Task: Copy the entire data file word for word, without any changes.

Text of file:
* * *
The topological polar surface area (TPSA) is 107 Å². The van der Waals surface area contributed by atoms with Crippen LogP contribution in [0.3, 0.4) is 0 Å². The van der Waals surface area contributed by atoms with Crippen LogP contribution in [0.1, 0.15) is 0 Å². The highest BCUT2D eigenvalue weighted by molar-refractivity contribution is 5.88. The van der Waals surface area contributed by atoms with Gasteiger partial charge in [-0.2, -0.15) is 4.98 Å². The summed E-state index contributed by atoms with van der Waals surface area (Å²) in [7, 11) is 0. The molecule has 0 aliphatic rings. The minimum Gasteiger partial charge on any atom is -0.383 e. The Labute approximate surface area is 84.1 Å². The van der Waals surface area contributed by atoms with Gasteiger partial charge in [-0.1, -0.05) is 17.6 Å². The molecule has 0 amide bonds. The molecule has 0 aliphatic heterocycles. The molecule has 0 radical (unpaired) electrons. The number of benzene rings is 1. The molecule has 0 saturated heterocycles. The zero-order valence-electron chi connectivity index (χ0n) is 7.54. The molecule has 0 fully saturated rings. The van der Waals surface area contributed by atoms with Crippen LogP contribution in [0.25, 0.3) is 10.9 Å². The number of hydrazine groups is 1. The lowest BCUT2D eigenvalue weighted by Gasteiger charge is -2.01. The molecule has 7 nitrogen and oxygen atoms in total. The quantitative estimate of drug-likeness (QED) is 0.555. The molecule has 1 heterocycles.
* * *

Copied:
The topological polar surface area (TPSA) is 107 Å². The van der Waals surface area contributed by atoms with Crippen LogP contribution in [0.3, 0.4) is 0 Å². The van der Waals surface area contributed by atoms with Crippen LogP contribution in [0.1, 0.15) is 0 Å². The highest BCUT2D eigenvalue weighted by molar-refractivity contribution is 5.88. The van der Waals surface area contributed by atoms with Gasteiger partial charge in [-0.2, -0.15) is 4.98 Å². The summed E-state index contributed by atoms with van der Waals surface area (Å²) in [7, 11) is 0. The molecule has 0 aliphatic rings. The minimum Gasteiger partial charge on any atom is -0.383 e. The Labute approximate surface area is 84.1 Å². The van der Waals surface area contributed by atoms with Gasteiger partial charge in [-0.1, -0.05) is 17.6 Å². The molecule has 0 amide bonds. The molecule has 0 aliphatic heterocycles. The molecule has 0 radical (unpaired) electrons. The number of benzene rings is 1. The molecule has 0 saturated heterocycles. The zero-order valence-electron chi connectivity index (χ0n) is 7.54. The molecule has 0 fully saturated rings. The van der Waals surface area contributed by atoms with Crippen LogP contribution in [0.25, 0.3) is 10.9 Å². The number of hydrazine groups is 1. The lowest BCUT2D eigenvalue weighted by Gasteiger charge is -2.01. The molecule has 7 nitrogen and oxygen atoms in total. The quantitative estimate of drug-likeness (QED) is 0.555. The molecule has 1 heterocycles.